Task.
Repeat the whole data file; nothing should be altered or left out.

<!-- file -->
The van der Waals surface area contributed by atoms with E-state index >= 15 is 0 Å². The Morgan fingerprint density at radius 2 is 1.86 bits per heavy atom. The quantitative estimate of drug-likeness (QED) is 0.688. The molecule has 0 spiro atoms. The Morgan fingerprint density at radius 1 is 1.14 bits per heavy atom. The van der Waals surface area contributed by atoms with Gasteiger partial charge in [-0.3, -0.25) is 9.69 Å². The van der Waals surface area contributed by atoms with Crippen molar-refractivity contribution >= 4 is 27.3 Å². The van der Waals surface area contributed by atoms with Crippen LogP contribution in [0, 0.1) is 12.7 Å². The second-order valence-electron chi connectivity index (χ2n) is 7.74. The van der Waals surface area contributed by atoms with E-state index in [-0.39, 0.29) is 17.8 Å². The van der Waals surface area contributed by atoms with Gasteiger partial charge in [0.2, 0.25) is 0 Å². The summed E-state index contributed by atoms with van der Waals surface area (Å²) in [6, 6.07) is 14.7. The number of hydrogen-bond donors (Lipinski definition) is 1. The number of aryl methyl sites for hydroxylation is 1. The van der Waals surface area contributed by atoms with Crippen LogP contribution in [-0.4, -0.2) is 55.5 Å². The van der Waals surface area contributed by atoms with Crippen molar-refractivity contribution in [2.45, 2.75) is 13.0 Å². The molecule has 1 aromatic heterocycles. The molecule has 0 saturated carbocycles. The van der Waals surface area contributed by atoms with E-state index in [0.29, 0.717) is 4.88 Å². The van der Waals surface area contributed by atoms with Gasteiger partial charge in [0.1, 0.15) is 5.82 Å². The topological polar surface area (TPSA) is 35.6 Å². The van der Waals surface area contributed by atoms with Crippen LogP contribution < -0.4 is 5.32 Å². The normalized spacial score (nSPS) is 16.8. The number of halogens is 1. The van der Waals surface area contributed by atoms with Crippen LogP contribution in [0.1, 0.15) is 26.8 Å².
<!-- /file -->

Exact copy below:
The van der Waals surface area contributed by atoms with E-state index >= 15 is 0 Å². The Morgan fingerprint density at radius 2 is 1.86 bits per heavy atom. The quantitative estimate of drug-likeness (QED) is 0.688. The molecule has 0 spiro atoms. The Morgan fingerprint density at radius 1 is 1.14 bits per heavy atom. The van der Waals surface area contributed by atoms with Gasteiger partial charge in [-0.3, -0.25) is 9.69 Å². The van der Waals surface area contributed by atoms with Crippen molar-refractivity contribution >= 4 is 27.3 Å². The van der Waals surface area contributed by atoms with Crippen LogP contribution in [0, 0.1) is 12.7 Å². The second-order valence-electron chi connectivity index (χ2n) is 7.74. The van der Waals surface area contributed by atoms with E-state index in [-0.39, 0.29) is 17.8 Å². The van der Waals surface area contributed by atoms with Gasteiger partial charge in [0.2, 0.25) is 0 Å². The summed E-state index contributed by atoms with van der Waals surface area (Å²) in [6, 6.07) is 14.7. The number of hydrogen-bond donors (Lipinski definition) is 1. The number of aryl methyl sites for hydroxylation is 1. The van der Waals surface area contributed by atoms with Crippen LogP contribution in [-0.4, -0.2) is 55.5 Å². The van der Waals surface area contributed by atoms with Crippen molar-refractivity contribution in [2.45, 2.75) is 13.0 Å². The molecule has 1 aromatic heterocycles. The molecule has 0 saturated carbocycles. The van der Waals surface area contributed by atoms with E-state index in [0.29, 0.717) is 4.88 Å². The van der Waals surface area contributed by atoms with Gasteiger partial charge in [0.1, 0.15) is 5.82 Å². The topological polar surface area (TPSA) is 35.6 Å². The van der Waals surface area contributed by atoms with Crippen LogP contribution < -0.4 is 5.32 Å². The normalized spacial score (nSPS) is 16.8. The number of halogens is 1. The van der Waals surface area contributed by atoms with Crippen LogP contribution in [0.1, 0.15) is 26.8 Å².